Nobel winner dies three days before prize announcementBMJ 2011; 343 doi: https://doi.org/10.1136/bmj.d6389 (Published 04 October 2011) Cite this as: BMJ 2011;343:d6389
This year’s Nobel prize in physiology or medicine has been won by three researchers whose work offers insights into the activation and regulation of the immune system. Announcing its decision in Stockholm on 2 October, the awards committee said that the work had opened the way to developing new methods for preventing and treating disease.
The three winners are Bruce Beutler, a professor of genetics and immunology at the Scripps Research Institute in La Jolla, California; Jules Hoffmann, who worked at the University of Strasbourg until 2009; and Ralph Steinman, director of Rockefeller University’s Center for Immunology and Immune Diseases in New York.
Unbeknown to the Nobel Assembly, Dr Steinman had died of pancreatic cancer on 30 September. In a statement issued on 3 October the assembly said that notwithstanding its own statutes, which disqualify posthumous awards, Steinman would keep the prize.
The awards committee said that the scientists’ discoveries could lead to better vaccines and the possibility of stimulating the immune system to attack tumours. “These discoveries,” the committee added, “also help us understand why the immune system can attack our own tissues, thus providing clues for novel treatments of inflammatory diseases.”
Professor Hoffmann and Professor Beutler have received their half of the prize for identifying the sensors of immunity. Professor Hoffmann made his discovery in 1996 in experiments on fruit flies. When he and his co-workers infected them with microbes, those flies with a mutation in a gene called Toll were unable to mount an effective defence and died. Professor Hoffmann concluded that the product of the Toll gene was involved in sensing pathogenic microbes, and that unless it was activated the fly’s defence system would not function. But while fruit flies are useful models, their workings aren’t always identical to those of humans.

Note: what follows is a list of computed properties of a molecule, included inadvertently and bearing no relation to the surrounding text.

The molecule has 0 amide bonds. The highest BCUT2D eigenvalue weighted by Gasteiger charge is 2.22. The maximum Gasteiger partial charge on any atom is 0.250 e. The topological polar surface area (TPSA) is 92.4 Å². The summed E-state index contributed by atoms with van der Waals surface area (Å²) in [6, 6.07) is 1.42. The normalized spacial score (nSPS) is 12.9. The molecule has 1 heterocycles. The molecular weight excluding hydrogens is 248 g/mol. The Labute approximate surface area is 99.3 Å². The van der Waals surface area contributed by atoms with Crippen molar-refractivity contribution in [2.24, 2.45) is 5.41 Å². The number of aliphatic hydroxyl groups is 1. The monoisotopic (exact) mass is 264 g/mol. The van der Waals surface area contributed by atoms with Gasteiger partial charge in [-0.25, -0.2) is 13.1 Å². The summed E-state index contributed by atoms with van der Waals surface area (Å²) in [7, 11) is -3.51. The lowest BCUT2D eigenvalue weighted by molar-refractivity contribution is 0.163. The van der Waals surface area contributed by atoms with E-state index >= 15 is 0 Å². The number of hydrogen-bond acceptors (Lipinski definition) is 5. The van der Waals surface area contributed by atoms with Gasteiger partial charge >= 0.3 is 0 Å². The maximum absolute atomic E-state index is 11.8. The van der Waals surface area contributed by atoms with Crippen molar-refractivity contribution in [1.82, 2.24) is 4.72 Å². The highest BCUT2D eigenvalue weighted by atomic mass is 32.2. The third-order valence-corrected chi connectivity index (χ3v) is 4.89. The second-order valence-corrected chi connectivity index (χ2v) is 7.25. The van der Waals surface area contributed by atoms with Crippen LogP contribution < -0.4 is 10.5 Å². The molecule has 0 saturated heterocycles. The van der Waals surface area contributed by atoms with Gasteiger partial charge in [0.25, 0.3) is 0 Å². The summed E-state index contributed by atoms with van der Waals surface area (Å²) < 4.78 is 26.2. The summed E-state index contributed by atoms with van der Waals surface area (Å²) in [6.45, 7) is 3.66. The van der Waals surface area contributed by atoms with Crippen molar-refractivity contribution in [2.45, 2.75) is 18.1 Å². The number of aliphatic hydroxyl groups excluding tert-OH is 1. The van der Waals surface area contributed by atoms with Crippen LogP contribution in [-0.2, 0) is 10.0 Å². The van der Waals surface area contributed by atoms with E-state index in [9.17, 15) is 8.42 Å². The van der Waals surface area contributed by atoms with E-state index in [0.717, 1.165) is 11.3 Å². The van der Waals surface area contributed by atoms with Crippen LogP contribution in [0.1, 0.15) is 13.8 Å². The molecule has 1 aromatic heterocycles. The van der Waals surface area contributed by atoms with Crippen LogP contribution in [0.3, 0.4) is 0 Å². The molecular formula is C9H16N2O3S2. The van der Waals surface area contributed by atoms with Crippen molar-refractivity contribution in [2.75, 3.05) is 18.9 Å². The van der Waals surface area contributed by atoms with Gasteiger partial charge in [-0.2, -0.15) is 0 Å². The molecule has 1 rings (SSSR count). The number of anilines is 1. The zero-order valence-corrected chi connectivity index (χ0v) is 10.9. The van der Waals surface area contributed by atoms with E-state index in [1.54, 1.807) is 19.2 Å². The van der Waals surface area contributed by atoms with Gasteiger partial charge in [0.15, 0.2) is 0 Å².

It was Professor Beutler who provided reassurance. In 1998 he was searching for a cell receptor that could bind the bacterial product (lipopolysaccharide) responsible for septic shock. His group discovered that mice that were resistant to this product had a mutation in a gene similar to the fruit fly’s Toll gene. It soon became clear that mammals and fruit flies use similar mechanisms to activate their innate immune systems.
“This is an excellent Nobel prize,” said Mark Walport, director of the health research charity the Wellcome Trust in London. “Our understanding of the activation of the immune system has been revolutionised by the work on innate immunity by Jules Hoffmann and Bruce Beutler.”
Dr Steinman received his half of the prize for the 1973 discovery of the role of dendritic cells. He showed that these can activate T cells, the members of the immune cell family that play a key role in adaptive or learnt immunity and in immunological memory.
“He’s the man who realised that dendritic cells were important,” said Peter Lachman, emeritus professor of immunology at Cambridge. “He realised that they were separate from macrophages and that they played a hugely important role in antigen presentation.”
Dr Steinman and others went on to demonstrate the modulating role of the dendritic cells. Responding to signals generated by the body’s innate immune system, these cells play a part in deciding whether to activate the body’s adaptive immunity. While they must react to pathogenic microbes, they must be equally adept at preventing the system reacting inappropriately and turning on itself.
Cite this as: BMJ 2011;343:d6389